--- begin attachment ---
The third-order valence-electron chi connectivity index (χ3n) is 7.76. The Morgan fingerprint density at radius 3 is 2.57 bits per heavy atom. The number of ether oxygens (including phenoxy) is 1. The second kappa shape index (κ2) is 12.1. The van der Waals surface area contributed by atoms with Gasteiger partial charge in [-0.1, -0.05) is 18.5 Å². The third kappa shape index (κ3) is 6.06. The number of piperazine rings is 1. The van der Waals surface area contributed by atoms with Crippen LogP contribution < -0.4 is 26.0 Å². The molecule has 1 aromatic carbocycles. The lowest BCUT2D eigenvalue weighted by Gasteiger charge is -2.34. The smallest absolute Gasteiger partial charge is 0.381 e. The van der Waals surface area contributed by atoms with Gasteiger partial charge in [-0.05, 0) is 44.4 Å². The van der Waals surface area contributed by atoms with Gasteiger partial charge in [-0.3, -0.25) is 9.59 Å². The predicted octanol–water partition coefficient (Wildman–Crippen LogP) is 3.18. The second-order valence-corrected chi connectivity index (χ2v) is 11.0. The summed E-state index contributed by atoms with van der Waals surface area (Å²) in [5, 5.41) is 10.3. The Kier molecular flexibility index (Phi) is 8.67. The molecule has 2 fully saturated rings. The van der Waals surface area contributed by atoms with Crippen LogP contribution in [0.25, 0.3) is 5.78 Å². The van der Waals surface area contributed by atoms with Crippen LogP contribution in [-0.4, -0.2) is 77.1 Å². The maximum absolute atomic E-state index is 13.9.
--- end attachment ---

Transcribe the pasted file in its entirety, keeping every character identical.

The third-order valence-electron chi connectivity index (χ3n) is 7.76. The Morgan fingerprint density at radius 3 is 2.57 bits per heavy atom. The number of ether oxygens (including phenoxy) is 1. The second kappa shape index (κ2) is 12.1. The van der Waals surface area contributed by atoms with Gasteiger partial charge in [-0.1, -0.05) is 18.5 Å². The third kappa shape index (κ3) is 6.06. The number of piperazine rings is 1. The van der Waals surface area contributed by atoms with Crippen LogP contribution < -0.4 is 26.0 Å². The molecule has 1 aromatic carbocycles. The lowest BCUT2D eigenvalue weighted by Gasteiger charge is -2.34. The smallest absolute Gasteiger partial charge is 0.381 e. The van der Waals surface area contributed by atoms with Gasteiger partial charge in [-0.05, 0) is 44.4 Å². The van der Waals surface area contributed by atoms with Gasteiger partial charge in [-0.3, -0.25) is 9.59 Å². The predicted octanol–water partition coefficient (Wildman–Crippen LogP) is 3.18. The second-order valence-corrected chi connectivity index (χ2v) is 11.0. The summed E-state index contributed by atoms with van der Waals surface area (Å²) in [5, 5.41) is 10.3. The Kier molecular flexibility index (Phi) is 8.67. The molecule has 2 fully saturated rings. The van der Waals surface area contributed by atoms with Crippen LogP contribution in [0.25, 0.3) is 5.78 Å². The van der Waals surface area contributed by atoms with Crippen LogP contribution in [-0.4, -0.2) is 77.1 Å². The maximum absolute atomic E-state index is 13.9.